Column: How Latino voters in the recall election set up a winning model for the midterms

Demonstrators hold "Yes to citizenship" signs at a march
Immigrant rights activist Angélica Salas, center in black mask, at a Sept. 18 march near MacArthur Park in L.A.
(Jean Guerrero / Los Angeles Times)

If anyone will close the curtain on Trumpism, it will be people like Angélica Salas. She’s a 50-year-old Latina matriarch and immigrant rights activist who helped save Gov. Gavin Newsom in the recall election.

Salas crossed the border from Mexico as an unaccompanied child 45 years ago, and this year, she set a national example for how Latinos can defeat white supremacy at the ballot box.

As executive director of the Coalition for Humane Immigrant Rights in Los Angeles, or CHIRLA, Salas knew early on that the Republican recall was an attack on Newsom’s pro-Latino policies. It paralleled the 2003 recall of Gov. Gray Davis, who was demonized by nativists for approving driver’s licenses for undocumented people.


But while Davis rarely and reluctantly supported Latinos, Newsom acted boldly on behalf of the community, nominating Latinos for key leadership positions and securing numerous benefits for the undocumented.

For Salas, there was no question: Latinos had to rescue Newsom. The CHIRLA Action Fund, a political arm of her immigrant rights group, began organizing Latinos against the recall in April — months before Newsom’s campaign kicked into full gear. The takeaway would be simple, Salas told me: “Politicians who stand with immigrant communities, with the Latino community, are going to be rewarded at the polls.”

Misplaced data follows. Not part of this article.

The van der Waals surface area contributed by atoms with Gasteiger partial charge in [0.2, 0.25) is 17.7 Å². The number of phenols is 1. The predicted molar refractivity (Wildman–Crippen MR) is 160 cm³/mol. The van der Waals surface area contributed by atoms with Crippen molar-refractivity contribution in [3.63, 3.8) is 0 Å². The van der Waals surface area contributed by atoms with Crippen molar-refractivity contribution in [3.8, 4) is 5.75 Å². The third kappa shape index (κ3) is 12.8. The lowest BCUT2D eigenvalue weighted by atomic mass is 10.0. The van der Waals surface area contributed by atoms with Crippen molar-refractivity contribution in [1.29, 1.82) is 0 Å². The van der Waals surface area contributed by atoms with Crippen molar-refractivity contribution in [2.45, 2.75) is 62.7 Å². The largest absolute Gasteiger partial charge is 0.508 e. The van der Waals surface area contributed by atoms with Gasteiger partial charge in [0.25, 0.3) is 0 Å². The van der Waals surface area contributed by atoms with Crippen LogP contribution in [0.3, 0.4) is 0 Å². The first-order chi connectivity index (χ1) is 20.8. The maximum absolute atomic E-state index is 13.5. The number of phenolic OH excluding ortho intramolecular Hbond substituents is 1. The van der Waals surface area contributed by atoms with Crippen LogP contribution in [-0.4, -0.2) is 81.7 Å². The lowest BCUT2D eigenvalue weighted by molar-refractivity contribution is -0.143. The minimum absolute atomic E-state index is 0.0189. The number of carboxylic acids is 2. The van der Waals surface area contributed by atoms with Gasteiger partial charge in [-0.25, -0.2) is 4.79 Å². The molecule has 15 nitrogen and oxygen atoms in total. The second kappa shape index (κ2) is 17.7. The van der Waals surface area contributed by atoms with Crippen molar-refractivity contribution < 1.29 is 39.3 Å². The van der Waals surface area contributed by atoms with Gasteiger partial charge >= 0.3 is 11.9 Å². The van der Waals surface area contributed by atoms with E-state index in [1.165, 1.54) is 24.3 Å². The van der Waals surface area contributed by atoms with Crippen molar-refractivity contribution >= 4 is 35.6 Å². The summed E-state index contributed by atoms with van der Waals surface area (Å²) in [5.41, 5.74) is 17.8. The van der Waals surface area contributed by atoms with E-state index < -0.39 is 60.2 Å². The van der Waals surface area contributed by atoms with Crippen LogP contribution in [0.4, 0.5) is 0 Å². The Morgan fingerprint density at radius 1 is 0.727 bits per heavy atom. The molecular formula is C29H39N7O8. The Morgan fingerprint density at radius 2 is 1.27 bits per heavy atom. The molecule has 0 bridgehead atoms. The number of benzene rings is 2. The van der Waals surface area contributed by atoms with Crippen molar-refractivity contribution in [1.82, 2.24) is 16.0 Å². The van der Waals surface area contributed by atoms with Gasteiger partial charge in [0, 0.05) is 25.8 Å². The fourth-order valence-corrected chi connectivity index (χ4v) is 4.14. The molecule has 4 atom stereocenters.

The campaign knocked on more than 150,000 doors and made 300,000 calls. With the Million Voters Project Action Fund, which includes other grassroots organizations, they reached nearly a million Californians. All-day radio marathons targeted Latinos in the Central Valley.

It worked. Data from the UCLA Latino Policy & Politics Initiative shows Latinos strongly led rejection of the recall — even in traditionally red areas such as Orange County, where more than 80% of Latinos voted no. In parts of the Central Valley, Latinos voted opposite to whites. In Merced County, 75% percent of white voters chose yes, and 75% of Latino voters chose no.

“People underestimated our sophisticated analysis of who’s with us and who’s not,” Salas told me, noting that bilingual Latino families saw hypocrisy in Republican front-runner Larry Elder — disparaging them in English while trying to connect with them in Spanish.


She says most Latinos understand anti-immigrant rhetoric as code for anti-Latino because most Latinos come from mixed-status families. Attacking the most vulnerable in our communities won’t fly.

Salas and other activists have long registered and educated Latino voters to increase the community’s political power, including in Republican areas. Thanks to those efforts, even Central Valley Republican Rep. David Valadao recently voted for the American Dream and Promise Act.

Defeating the recall took years of Latino mobilization for racial justice centered on immigration reform — an issue now under debate in Congress that could determine whether millions of undocumented people must continue to live subjugated and in perpetual fear of deportation.